David: So, one of the first things we did was take the phone number, which is on top of every page, and simply made it bigger. And suddenly, they started getting phone calls. Unfortunately, this client didn’t know what to do when they got the phone calls. So even before we started seeing SEO success, they started getting more business. At my old agency, we’d say, “Add a form to it.” It was kind of the old mantra. Well, the first thing you do for every client is adding a form to every page.

Tim: Yeah.

David: That just makes it easy to contact. Why are we making it hard to contact you? I don’t think it has to be as simple as just adding a form on every page, but you’ll be amazed how well that helps conversion rates. And frankly, you’re so early in the campaign you don’t even have to do an A/B test. You could do what we call a poor man’s A/B test. It’s just to add the new form and see if you get more leads. And more often than not, you’re going to get more leads just because you’ve made it easier for customers to contact you.

Tim: Right.

David: It’s kind of like a lot of us small business owners have problems with closing the deal, asking for the deal. Yeah. Why don’t you just sign up today? I know I have a hard time with the hard sell.  

Tim: Yeah.

David: And a lot of people do. And so, they build websites that reflect that. The good thing is, it’s a lot easier to be a hard sale on the website because you don’t have the psychology of losing out. We don’t take it personally when a visitor comes to our page and doesn’t fill out the form.

Tim: Right.

David: Right. We don’t have to worry about rejection.

Tim: Yeah.

David: And so, we can be really terrible salespeople and increase our… just by the law of large numbers and having an accessible form.

Tim: Right.

David: Yep.

Tim: I like to think of websites in relation to retail experiences. Right? Like, not having a form on a website would be like not having a register to check out at the store, you know? It would just be the store, and I’m just browsing, and okay, that’s it, I’m done now.

David: Or like, some websites are designed where the checkout is way in the back.

Tim: Yeah, right?

David: You have to route through. Right? You have to find the checkout person. People don’t build stores like that. Well, that’s for a reason, right? They want to make it easier to leave. Why would you make it hard for someone to find the cash register in the store?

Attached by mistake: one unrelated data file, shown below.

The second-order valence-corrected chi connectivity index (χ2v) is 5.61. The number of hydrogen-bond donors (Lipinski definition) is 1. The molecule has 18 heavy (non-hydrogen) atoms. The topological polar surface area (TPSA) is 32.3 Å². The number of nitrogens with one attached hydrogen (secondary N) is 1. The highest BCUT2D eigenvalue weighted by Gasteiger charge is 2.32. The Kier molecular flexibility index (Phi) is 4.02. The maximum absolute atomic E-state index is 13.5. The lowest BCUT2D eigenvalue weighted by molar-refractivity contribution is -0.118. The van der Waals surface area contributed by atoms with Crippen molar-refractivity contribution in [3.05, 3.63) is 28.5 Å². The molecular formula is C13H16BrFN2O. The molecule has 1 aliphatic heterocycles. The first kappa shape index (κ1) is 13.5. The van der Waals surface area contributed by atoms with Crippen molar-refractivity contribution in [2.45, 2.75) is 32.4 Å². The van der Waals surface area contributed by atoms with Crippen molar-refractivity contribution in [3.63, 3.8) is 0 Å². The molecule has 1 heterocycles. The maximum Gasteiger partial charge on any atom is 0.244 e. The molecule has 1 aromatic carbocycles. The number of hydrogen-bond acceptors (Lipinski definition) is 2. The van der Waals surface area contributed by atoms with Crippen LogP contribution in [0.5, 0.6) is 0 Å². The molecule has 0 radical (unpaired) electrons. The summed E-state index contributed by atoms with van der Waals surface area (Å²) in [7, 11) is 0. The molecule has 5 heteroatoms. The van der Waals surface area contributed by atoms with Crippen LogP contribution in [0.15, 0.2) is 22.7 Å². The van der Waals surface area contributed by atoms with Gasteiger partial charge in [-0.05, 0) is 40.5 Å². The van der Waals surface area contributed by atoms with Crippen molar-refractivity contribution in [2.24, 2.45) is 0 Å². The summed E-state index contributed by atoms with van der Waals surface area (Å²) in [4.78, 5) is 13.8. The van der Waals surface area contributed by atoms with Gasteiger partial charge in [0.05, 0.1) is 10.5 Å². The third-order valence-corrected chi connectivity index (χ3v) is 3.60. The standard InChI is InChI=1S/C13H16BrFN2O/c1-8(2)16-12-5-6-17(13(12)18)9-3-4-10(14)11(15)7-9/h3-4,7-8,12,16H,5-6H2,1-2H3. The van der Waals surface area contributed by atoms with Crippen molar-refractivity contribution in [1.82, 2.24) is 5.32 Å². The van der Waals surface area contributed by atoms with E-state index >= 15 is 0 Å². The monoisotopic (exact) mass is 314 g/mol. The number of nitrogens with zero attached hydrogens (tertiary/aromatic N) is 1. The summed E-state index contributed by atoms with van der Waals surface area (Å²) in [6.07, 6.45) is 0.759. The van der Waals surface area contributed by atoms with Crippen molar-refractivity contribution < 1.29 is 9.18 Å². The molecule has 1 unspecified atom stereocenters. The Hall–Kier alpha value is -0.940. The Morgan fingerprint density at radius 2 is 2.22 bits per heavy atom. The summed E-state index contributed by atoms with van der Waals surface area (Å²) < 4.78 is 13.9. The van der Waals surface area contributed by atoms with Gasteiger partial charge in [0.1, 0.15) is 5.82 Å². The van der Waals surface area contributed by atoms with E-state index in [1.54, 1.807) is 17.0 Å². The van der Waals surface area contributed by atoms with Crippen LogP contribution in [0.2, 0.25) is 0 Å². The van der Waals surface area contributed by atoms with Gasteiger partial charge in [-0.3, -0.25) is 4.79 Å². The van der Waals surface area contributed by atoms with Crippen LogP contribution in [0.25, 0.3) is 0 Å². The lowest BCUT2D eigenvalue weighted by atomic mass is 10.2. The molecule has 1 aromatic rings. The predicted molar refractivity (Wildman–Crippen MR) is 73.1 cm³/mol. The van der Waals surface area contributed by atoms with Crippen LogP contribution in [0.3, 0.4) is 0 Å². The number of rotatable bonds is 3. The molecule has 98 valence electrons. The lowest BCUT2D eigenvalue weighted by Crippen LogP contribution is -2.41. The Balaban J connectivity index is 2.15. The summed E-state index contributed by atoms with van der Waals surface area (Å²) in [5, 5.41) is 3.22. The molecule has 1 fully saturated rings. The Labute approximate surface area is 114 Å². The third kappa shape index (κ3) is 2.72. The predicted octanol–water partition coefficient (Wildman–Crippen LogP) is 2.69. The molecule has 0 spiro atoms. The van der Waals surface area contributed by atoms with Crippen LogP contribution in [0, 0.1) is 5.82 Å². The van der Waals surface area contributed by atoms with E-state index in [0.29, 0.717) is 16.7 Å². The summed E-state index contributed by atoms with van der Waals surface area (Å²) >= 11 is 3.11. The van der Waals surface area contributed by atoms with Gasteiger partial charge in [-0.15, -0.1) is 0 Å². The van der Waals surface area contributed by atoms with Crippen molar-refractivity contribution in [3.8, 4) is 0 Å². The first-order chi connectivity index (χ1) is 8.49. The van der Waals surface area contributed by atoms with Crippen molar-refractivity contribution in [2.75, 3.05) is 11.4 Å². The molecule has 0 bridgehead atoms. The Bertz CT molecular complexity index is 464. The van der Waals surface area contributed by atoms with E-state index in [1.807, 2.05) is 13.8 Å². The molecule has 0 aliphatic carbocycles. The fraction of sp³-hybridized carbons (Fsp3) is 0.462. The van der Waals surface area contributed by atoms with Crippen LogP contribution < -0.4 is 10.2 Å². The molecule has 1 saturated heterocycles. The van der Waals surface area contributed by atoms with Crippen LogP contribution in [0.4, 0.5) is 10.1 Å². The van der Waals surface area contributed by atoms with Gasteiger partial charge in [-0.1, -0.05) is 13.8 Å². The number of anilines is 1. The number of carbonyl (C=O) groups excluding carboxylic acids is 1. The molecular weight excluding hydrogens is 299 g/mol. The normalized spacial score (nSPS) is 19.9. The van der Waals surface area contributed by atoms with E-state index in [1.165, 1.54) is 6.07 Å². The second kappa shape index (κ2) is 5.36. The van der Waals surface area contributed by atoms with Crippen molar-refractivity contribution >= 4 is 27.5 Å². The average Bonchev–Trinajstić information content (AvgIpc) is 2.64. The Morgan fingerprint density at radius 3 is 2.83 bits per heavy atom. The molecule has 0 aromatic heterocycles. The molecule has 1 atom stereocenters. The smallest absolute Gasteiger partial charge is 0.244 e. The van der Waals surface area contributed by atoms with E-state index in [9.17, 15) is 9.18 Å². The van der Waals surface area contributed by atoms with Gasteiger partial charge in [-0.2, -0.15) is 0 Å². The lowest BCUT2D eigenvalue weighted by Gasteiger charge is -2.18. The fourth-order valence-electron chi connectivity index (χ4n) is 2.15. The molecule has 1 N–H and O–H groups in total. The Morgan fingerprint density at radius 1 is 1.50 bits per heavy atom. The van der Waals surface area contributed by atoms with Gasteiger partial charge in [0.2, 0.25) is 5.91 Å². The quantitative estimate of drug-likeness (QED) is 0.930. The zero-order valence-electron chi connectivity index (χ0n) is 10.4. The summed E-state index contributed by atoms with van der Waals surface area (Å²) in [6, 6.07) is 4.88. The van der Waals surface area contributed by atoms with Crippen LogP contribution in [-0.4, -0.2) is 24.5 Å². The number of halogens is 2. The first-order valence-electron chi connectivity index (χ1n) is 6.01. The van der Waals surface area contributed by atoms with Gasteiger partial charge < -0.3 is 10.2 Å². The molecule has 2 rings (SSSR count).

Tim: Yeah. Exactly. And then to optimize that situation, all the stores now are putting in an aisle that you have to walk through with all of the little, you know, under ten dollars items or just those last-ditch upsells like candy and all those enticing things. A lot of things that call out to the kids. They’re all at kids’ eye level. That’s all retail optimization.

David: Yep. Oh, you think about it, you enter Walmart, and the first thing you see are the cash registers. Well, obviously, there’s a reason for that security-wise. They don’t want you to exit and bypass the registers. Right? But the good part is you’ve established oh, here is where I can check out when you walk in. Okay, the same thing should be said about building websites. The first time someone sees your website, they should be able to instantly see what you can do in order to do business with this company. And they might not be ready to check out yet. They might just be browsing and come back later and check out. But at the very least, you want them to know what they could do if they wanted to check out.

Tim: Right.

David: And so again, sometimes we build websites that are like, “Alright, we’re going to be really subtle about the contact button because we don’t want to be obnoxious.”

Tim: Right. Right.

David: In reality, your customers want to do business with you. So, let’s make it easy for them to know how. If they don’t want to, they’re not going to hit the button. That’s okay. If they want to check you out and a couple of competitors, that’s okay.

Tim: Right.

David: We just don’t want it to be hard for you to figure out how to contact us. Right. So, yeah, doing that early in the campaign is always easy, a big win.

Tim: Sure. Yeah. It should be the first analysis of this situation. Right? Like, you’re always going to do some sort of audit in a way or whatever you want to call it, an assessment or something. Right, but we have to identify what the low-hanging fruit is at least and start fixing it. I think it’s what you’re saying. Right?

David: Yeah.